More and more people seem to be transitioning from computer science (CS) backgrounds into quantum computing (QC). Armed only with a little programming knowledge, anyone can run experiments on real quantum computers that harness quantum mechanical effects such as entanglement, teleportation, and tunneling. In fact, with drag-and-drop circuit editors, you don’t even need a programming background for two of those.
The transition seems easy, at first. I picked up Quantum Assembly Language (QASM) quickly because of its resemblance to NASM (classical Assembly Language). Also, the most popular quantum computing libraries (Qiskit, Forest, Cirq, and others) are written for the world’s most-used computing language: Python. If you know Python, you’re already at least one step through the doorway.
However, CS practitioners quickly encounter roadblocks. While the “hello, world” experiment of quantum entanglement is not too hard to grasp at a high level, subsequent algorithms become more and more incomprehensible. The explanations of these algorithms begin to look more like math exams than English essays.
The problem appears to be evident from both sides. CS practitioners don’t understand the underlying math and theory, and physicists lament receiving questions to which the real answer is to study the underlying math and theory.
But, it’s hard. Pioneers of quantum mechanics (QM) admit to not understanding quantum mechanics. They know how to harness what we know, but no one can explain, for example, how entanglement really works. We can build quantum computers from our existing knowledge, but no professor can explain to you the “how” and the “why” of two photons, for example, being correlated over astronomical distances (what affects one instantly affects the other regardless of distance).
So, how can CS practitioners advance beyond the entry-level algorithms and try to make actual contributions to the field?
Well, quantum computing has a secret programming language that isn’t initially obvious. It’s called math. It looks intimidating, at first, but show some computer code to a physicist and see if it makes any sense in reverse. It won’t.
The solution is to learn the math like you would learn any other programming language. Break the symbols into constants, variables, and functions. Translate it into a code that you already understand, and it starts to make sense.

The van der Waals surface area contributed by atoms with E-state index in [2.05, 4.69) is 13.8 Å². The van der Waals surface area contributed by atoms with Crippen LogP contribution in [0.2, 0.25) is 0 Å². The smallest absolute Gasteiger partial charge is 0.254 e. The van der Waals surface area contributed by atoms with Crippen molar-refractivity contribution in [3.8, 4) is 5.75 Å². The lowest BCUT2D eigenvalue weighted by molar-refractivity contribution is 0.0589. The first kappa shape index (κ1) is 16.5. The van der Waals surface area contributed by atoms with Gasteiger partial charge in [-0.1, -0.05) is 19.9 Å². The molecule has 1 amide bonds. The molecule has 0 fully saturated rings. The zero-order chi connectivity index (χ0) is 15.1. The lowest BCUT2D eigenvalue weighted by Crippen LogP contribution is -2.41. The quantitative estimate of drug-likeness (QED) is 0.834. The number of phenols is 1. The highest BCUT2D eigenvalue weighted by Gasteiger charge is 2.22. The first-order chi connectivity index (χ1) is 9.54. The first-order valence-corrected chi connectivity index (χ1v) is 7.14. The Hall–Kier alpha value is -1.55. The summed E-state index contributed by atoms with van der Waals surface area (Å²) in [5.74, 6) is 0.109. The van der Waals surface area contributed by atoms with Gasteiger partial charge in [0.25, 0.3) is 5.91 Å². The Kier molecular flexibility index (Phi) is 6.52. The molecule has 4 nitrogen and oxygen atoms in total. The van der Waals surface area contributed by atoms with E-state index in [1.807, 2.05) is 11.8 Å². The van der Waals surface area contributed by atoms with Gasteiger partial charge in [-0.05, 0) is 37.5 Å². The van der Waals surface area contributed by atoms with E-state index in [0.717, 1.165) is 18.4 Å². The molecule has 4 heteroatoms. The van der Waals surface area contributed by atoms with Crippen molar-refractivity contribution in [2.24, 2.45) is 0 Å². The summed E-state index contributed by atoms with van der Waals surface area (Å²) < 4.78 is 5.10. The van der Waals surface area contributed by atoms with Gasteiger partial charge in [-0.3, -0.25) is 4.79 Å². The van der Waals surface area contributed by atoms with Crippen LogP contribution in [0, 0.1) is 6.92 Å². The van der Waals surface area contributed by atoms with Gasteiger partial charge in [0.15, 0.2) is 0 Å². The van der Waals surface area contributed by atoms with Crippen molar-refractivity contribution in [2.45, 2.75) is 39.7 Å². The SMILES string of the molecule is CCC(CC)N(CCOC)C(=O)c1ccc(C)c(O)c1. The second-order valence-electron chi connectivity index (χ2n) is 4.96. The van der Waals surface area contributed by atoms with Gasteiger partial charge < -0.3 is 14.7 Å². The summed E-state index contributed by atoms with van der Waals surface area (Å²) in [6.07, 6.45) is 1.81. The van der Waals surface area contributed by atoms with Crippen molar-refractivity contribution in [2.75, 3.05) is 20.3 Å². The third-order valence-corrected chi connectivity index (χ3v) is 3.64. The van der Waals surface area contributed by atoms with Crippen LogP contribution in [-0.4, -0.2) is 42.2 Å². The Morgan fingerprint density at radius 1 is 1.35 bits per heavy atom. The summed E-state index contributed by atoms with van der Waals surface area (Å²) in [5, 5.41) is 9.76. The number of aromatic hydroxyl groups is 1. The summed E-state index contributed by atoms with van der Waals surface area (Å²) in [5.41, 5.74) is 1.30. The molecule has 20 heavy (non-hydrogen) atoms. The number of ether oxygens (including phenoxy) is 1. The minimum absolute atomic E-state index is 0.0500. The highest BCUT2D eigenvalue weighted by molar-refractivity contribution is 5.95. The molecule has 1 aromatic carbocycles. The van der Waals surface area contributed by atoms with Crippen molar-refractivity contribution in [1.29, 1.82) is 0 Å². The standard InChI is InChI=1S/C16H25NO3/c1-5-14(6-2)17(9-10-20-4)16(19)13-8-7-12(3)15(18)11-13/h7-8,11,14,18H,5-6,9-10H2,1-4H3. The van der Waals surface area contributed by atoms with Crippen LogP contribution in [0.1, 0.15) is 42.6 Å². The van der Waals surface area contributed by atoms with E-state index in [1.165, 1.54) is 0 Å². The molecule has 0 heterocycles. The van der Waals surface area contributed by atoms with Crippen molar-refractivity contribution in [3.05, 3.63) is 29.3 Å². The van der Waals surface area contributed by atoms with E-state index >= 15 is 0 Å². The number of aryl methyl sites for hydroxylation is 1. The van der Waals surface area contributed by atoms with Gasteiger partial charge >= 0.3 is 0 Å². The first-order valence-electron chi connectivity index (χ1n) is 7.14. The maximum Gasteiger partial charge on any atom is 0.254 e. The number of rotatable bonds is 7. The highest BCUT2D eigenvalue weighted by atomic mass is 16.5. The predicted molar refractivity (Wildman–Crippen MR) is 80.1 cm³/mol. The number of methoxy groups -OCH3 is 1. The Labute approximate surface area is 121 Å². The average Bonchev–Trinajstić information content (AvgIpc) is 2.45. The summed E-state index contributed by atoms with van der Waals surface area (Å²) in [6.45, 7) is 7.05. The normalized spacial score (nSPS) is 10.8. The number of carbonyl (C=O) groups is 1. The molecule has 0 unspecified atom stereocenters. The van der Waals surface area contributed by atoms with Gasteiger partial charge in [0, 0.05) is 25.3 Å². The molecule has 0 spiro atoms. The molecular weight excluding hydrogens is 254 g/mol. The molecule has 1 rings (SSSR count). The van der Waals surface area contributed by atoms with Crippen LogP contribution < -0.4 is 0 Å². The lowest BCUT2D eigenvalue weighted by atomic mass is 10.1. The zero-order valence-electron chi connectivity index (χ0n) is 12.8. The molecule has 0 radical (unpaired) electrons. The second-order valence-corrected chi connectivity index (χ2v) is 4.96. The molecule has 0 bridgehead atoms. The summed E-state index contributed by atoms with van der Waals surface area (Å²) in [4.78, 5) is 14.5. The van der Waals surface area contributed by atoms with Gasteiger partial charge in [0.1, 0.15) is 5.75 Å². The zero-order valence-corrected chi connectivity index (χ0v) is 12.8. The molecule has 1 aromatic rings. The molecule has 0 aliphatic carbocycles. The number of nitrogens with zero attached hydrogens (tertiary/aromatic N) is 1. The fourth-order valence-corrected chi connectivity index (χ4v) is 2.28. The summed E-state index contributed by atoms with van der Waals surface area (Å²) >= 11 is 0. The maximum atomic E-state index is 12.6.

For example, the angle between two complex vectors might be represented by the Greek letter theta. My code uses a variable named “theta” that is defined by an inverse cosine function that I understand (from high school trigonometry). You might see theta in an equation and have no idea what it is, but then you might read my code and it could not be more clear what it is. Theta is theta, the only difference is which language it is being described in.
I’ve got other variables such as rho and psi and phi, and I’ve got functions for such things as dot products and norms. All of it was written step-by-step, translating from mathematical symbols to, in my case, the C programming language.
More QM concepts can be broken down and digested in this way. Vectors are like attributes, describing the states of quantum systems. And, matrices are functions, changing the states of quantum systems. Some of it really just comes down to terminology and analogies.
If you think about it, everything from quantum mechanics that is used in quantum computing has already been translated into code by someone at some point. Even though the math in a paper may look unfamiliar, the code on the screen might make perfect sense.
On the subject of vectors and matrices, by the way, I could swap in the term “multi-dimensional arrays.” I’ve got code that performs all sorts of operations on matrices but, in my mind, I’m just working with arrays. Multiply this row by that column? Too easy.
However, complex numbers and linear algebra are definitely prerequisites. I had heard about the significance of linear algebra early on, but the significance of complex numbers didn’t become apparent until much later. I don’t remember learning either in high school or college, but both are fundamental to understanding anything beyond pop culture sources.
When you start learning any programming language, you invariably learn some sort of “print” statement first. There is always that first “hello, world” example. You then learn everything else step-by-step. In a similar manner, you can learn the mathematical language of quantum computing symbol-by-symbol. And the more math you learn, the more you understand how little you really understood about quantum computing before.